Childrearing

My Mother Doesn’t Understand The Plight Of SAHMs Today

By  | 

Journalists have been saying as much throughout this so-called War on Women. Two weeks ago Kate Roiphe remarked, in the context of reviewing the erotic paperback Fifty Shades of Grey, that women fantasized about submission because the “free will” we’ve worked so hard, as a gender, to achieve, has become burdensome to many of us. In other words, too much liberation is not always a good thing – unless what you’re liberating yourself from is the power to choose.

Maureen O’Dowd said as much last week in a New York Times column called Phony Mommy Wars: “Women have so many choices that they’re overwhelmed by the stress of so many choices.”

Hear, hear!

At times I envy my husband, and not in the way you might think. He’s known from the day I discovered my pregnancy that, as the big wage-earner, his role would be to provide us with a steady income. It’s a lot of pressure, no doubt. But he has a defined role and he’s adapted to it.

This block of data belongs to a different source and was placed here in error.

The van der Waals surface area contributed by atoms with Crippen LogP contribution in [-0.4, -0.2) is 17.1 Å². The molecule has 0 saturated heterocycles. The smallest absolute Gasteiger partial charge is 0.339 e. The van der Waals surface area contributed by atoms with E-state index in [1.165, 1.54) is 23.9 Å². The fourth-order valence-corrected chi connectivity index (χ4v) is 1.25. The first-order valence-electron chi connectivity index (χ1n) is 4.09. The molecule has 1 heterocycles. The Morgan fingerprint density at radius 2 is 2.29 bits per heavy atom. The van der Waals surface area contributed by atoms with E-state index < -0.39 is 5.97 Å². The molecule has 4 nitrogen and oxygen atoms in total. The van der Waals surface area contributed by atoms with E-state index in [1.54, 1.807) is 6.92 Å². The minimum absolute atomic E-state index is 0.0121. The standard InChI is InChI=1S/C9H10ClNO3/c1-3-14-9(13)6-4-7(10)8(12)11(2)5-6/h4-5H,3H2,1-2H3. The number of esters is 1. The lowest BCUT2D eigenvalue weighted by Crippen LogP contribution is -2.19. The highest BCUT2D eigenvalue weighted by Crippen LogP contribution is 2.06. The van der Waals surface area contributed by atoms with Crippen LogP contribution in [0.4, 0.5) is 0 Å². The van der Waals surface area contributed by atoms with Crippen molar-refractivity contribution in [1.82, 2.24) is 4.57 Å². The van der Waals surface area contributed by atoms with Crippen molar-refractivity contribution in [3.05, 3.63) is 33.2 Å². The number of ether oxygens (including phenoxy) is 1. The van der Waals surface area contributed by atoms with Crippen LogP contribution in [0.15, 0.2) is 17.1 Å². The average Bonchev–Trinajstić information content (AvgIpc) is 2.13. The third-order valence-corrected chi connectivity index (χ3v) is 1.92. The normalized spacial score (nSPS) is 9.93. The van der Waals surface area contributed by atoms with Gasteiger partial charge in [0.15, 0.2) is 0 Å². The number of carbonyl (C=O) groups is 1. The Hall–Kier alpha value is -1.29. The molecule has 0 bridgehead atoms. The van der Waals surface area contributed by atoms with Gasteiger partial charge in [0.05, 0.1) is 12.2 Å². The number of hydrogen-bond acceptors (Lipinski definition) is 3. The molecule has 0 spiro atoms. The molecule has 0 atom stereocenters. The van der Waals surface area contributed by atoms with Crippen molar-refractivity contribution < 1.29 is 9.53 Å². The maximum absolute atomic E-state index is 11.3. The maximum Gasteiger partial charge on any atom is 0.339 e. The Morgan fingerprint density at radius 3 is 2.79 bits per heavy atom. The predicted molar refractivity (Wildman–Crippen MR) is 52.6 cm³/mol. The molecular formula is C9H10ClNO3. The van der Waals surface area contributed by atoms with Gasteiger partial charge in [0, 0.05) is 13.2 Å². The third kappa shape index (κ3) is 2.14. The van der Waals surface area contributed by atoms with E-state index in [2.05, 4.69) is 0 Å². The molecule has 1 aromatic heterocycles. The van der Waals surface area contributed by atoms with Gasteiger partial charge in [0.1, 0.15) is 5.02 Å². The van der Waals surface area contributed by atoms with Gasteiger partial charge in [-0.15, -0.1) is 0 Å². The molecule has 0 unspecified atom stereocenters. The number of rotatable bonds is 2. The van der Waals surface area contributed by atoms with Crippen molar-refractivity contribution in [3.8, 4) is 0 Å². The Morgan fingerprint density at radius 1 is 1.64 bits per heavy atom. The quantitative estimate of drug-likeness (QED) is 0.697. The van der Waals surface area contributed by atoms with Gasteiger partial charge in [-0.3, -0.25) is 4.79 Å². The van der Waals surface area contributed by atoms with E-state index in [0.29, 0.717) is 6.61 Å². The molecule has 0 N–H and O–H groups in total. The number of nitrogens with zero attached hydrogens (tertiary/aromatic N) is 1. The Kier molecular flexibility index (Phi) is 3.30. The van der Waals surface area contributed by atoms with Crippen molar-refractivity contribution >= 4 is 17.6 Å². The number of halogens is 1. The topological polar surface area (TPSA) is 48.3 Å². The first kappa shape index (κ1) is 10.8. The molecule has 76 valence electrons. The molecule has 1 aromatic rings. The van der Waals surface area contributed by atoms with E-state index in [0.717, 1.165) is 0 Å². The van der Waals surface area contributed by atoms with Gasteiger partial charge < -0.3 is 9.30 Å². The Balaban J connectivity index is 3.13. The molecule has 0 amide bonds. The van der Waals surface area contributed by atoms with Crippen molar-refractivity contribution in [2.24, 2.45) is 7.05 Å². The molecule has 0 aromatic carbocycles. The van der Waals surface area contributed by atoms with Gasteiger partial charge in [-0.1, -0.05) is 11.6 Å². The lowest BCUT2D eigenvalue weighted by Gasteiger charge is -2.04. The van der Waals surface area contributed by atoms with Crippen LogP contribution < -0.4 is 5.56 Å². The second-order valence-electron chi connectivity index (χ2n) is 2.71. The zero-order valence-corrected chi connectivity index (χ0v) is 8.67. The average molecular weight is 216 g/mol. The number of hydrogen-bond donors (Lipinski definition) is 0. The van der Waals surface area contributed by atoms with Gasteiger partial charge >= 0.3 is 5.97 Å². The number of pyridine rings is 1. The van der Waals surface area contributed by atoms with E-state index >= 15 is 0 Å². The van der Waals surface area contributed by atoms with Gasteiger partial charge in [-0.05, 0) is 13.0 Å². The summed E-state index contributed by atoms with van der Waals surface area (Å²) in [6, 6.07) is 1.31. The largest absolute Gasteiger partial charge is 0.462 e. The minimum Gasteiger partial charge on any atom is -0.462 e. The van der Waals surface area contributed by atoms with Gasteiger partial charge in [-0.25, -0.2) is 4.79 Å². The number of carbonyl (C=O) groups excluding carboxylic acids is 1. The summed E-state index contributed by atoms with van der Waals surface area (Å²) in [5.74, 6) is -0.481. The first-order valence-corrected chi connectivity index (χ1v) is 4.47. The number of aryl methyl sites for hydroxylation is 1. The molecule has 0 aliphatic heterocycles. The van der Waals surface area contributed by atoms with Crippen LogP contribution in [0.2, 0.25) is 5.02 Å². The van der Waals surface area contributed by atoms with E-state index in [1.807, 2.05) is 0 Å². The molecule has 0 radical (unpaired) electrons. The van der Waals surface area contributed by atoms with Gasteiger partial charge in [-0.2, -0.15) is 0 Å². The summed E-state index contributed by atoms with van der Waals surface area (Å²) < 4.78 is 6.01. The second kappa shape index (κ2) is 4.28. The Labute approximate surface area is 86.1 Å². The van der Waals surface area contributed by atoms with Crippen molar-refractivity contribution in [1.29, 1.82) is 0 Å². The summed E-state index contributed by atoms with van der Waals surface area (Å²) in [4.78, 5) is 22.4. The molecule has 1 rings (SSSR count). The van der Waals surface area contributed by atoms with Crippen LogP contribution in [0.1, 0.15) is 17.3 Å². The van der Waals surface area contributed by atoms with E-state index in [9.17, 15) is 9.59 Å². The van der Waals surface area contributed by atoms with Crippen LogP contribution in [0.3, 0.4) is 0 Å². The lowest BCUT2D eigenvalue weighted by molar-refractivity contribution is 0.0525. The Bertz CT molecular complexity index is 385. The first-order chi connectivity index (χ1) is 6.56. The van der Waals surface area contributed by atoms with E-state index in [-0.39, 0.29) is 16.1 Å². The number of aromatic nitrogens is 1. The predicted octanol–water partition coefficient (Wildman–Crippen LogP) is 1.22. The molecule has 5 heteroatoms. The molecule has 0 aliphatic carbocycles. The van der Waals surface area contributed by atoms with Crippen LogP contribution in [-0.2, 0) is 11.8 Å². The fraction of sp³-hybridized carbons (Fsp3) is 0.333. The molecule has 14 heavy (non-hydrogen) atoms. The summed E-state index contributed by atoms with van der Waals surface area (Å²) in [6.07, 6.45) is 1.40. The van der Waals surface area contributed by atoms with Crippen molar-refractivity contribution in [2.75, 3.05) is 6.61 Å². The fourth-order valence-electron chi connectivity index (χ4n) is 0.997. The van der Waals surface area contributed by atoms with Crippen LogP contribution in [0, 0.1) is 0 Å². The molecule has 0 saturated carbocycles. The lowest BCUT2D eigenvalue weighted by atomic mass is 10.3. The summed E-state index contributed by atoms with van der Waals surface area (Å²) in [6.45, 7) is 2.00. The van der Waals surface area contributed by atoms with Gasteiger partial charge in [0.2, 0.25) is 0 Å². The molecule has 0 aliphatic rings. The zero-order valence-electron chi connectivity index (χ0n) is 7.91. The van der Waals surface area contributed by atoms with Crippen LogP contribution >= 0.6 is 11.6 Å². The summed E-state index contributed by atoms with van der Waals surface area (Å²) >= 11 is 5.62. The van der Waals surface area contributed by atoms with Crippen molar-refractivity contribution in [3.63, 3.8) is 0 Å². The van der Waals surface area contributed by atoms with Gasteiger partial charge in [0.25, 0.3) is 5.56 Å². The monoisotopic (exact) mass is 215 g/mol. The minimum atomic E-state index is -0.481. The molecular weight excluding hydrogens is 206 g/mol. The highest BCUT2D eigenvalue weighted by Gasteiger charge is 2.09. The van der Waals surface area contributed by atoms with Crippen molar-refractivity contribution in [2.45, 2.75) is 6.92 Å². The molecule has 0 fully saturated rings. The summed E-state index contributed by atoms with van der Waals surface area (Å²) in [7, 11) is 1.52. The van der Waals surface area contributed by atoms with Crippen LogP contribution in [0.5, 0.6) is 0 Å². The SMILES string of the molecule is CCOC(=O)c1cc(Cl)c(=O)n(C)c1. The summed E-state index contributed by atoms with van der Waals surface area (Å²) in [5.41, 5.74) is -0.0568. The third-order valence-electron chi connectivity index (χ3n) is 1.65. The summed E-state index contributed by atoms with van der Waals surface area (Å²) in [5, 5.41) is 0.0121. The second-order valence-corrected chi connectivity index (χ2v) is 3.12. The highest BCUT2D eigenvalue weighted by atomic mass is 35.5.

Me, I’m all over the place. I take each day as it comes, and adapt to it as necessary, whether I’ve got a deadline, a sick child, a class trip or all three. If I were born 50 years earlier (or even 30 years earlier, like my mother) I suppose I would measure my success against my own mother, my peers and my heroes, the majority of which would be stay-at-home moms. And I’d take pride in that work.

Fifty years from now, my grandchildren may be facing a more certain future, possibly supported by infrastructure that allows all parents to work a flexible week and take turns caring for their children.

This is the sort of fantasy I’ve been having lately. Don’t tell my mom.

(Photo: SFC/Shutterstock)

Pages: 1 2